It's the birthday of astronomer Johannes Kepler, born to a poor mercenary in Wurttemberg, Germany (1571), who tracked the orbital path of Mars and published his three famous laws of planetary motion — which validated Copernicus's theory of a sun-centered solar system — and later helped discover the law of gravity. Kepler was nearly blind from a smallpox epidemic when he was three, and he developed the first eyeglass designs for nearsightedness and farsightedness. He was also the first to explain that the tides are caused by the moon, the first to propose that the sun rotates on an axis, and the first to use planetary cycles to calculate the year of the birth of Jesus Christ.
It was on this day in 1831 that Charles Darwin (books by this author) set sail from England on the HMS Beagle. Darwin's biology professor had recommended that he go on the upcoming voyage touring the Galapagos Islands and South America, but his father was against the dangerous trip. Darwin went anyway, and he explored the rainforests and was amazed by the plants and animals that he found. He returned to England, and he thought about what he had seen and developed his theory of evolution. In his book On the Origin of Species (1859), he wrote, "Probably all organic beings which have ever lived on this earth have descended from some one primordial form, into which life was first breathed. There is grandeur in this view of life that... from so simple a beginning endless forms most beautiful and most wonderful have been, and are being evolved."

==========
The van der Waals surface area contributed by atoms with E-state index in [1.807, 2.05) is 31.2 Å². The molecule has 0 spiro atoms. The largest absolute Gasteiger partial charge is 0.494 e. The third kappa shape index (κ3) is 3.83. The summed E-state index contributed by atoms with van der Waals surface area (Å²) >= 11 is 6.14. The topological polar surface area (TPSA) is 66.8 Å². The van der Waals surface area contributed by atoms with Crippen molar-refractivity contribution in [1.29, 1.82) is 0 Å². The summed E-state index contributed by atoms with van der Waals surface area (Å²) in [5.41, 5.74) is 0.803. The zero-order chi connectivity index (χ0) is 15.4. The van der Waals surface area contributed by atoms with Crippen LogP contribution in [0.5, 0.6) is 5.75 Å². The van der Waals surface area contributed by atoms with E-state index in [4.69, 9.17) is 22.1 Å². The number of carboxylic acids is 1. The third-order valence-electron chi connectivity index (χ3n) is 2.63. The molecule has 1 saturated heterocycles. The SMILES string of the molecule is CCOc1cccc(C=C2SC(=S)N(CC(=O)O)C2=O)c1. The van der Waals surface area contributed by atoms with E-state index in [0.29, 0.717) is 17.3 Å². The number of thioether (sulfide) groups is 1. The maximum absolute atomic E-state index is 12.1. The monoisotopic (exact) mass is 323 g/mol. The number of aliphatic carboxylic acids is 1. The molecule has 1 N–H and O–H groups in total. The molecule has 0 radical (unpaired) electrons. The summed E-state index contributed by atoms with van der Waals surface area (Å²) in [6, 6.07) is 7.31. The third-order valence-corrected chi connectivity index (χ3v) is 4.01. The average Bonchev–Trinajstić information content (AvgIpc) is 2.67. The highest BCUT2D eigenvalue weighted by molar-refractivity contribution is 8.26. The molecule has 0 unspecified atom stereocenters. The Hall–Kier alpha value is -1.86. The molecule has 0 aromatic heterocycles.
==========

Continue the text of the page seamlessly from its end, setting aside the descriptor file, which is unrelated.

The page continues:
It's the birthday of the father of bacteriology, Louis Pasteur, born in (1822), whose discoveries in germs and disease are why we now wash our hands before dinner.
-The Writer's Almanac